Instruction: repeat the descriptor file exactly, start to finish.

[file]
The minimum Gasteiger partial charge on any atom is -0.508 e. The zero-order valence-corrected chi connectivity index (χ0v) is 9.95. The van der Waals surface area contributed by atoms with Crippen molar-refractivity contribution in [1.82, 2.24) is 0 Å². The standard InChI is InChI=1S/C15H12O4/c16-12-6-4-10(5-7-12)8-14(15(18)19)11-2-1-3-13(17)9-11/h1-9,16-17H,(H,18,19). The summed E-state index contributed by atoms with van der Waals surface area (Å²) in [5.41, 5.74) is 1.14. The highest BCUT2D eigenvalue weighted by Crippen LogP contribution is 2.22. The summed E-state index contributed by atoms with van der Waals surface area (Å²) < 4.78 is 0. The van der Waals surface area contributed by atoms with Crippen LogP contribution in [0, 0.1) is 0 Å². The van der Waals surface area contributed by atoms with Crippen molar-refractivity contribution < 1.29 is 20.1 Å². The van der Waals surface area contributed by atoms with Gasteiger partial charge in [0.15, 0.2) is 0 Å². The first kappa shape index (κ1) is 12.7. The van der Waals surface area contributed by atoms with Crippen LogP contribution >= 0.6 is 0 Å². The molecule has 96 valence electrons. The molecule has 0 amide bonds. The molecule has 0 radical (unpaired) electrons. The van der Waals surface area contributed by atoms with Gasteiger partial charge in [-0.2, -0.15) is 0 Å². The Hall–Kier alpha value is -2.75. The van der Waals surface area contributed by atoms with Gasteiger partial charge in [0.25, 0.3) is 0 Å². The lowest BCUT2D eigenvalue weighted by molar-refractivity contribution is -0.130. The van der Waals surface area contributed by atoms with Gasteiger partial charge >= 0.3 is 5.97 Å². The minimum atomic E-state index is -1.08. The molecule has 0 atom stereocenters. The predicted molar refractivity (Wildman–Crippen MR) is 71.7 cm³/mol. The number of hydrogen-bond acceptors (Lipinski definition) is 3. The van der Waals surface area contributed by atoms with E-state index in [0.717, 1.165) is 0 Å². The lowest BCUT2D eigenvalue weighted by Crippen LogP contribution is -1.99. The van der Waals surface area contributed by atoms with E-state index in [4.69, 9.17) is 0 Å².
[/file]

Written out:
The minimum Gasteiger partial charge on any atom is -0.508 e. The zero-order valence-corrected chi connectivity index (χ0v) is 9.95. The van der Waals surface area contributed by atoms with Crippen molar-refractivity contribution in [1.82, 2.24) is 0 Å². The standard InChI is InChI=1S/C15H12O4/c16-12-6-4-10(5-7-12)8-14(15(18)19)11-2-1-3-13(17)9-11/h1-9,16-17H,(H,18,19). The summed E-state index contributed by atoms with van der Waals surface area (Å²) in [5.41, 5.74) is 1.14. The highest BCUT2D eigenvalue weighted by Crippen LogP contribution is 2.22. The summed E-state index contributed by atoms with van der Waals surface area (Å²) < 4.78 is 0. The van der Waals surface area contributed by atoms with Crippen LogP contribution in [0, 0.1) is 0 Å². The van der Waals surface area contributed by atoms with Crippen molar-refractivity contribution < 1.29 is 20.1 Å². The van der Waals surface area contributed by atoms with Gasteiger partial charge in [0.15, 0.2) is 0 Å². The first kappa shape index (κ1) is 12.7. The van der Waals surface area contributed by atoms with Crippen LogP contribution >= 0.6 is 0 Å². The molecule has 96 valence electrons. The molecule has 0 amide bonds. The molecule has 0 radical (unpaired) electrons. The van der Waals surface area contributed by atoms with Gasteiger partial charge in [-0.2, -0.15) is 0 Å². The Hall–Kier alpha value is -2.75. The van der Waals surface area contributed by atoms with Gasteiger partial charge in [0.25, 0.3) is 0 Å². The lowest BCUT2D eigenvalue weighted by molar-refractivity contribution is -0.130. The van der Waals surface area contributed by atoms with Gasteiger partial charge >= 0.3 is 5.97 Å². The minimum atomic E-state index is -1.08. The molecule has 0 atom stereocenters. The predicted molar refractivity (Wildman–Crippen MR) is 71.7 cm³/mol. The number of hydrogen-bond acceptors (Lipinski definition) is 3. The van der Waals surface area contributed by atoms with E-state index in [0.717, 1.165) is 0 Å². The lowest BCUT2D eigenvalue weighted by Crippen LogP contribution is -1.99. The van der Waals surface area contributed by atoms with E-state index in [4.69, 9.17) is 0 Å².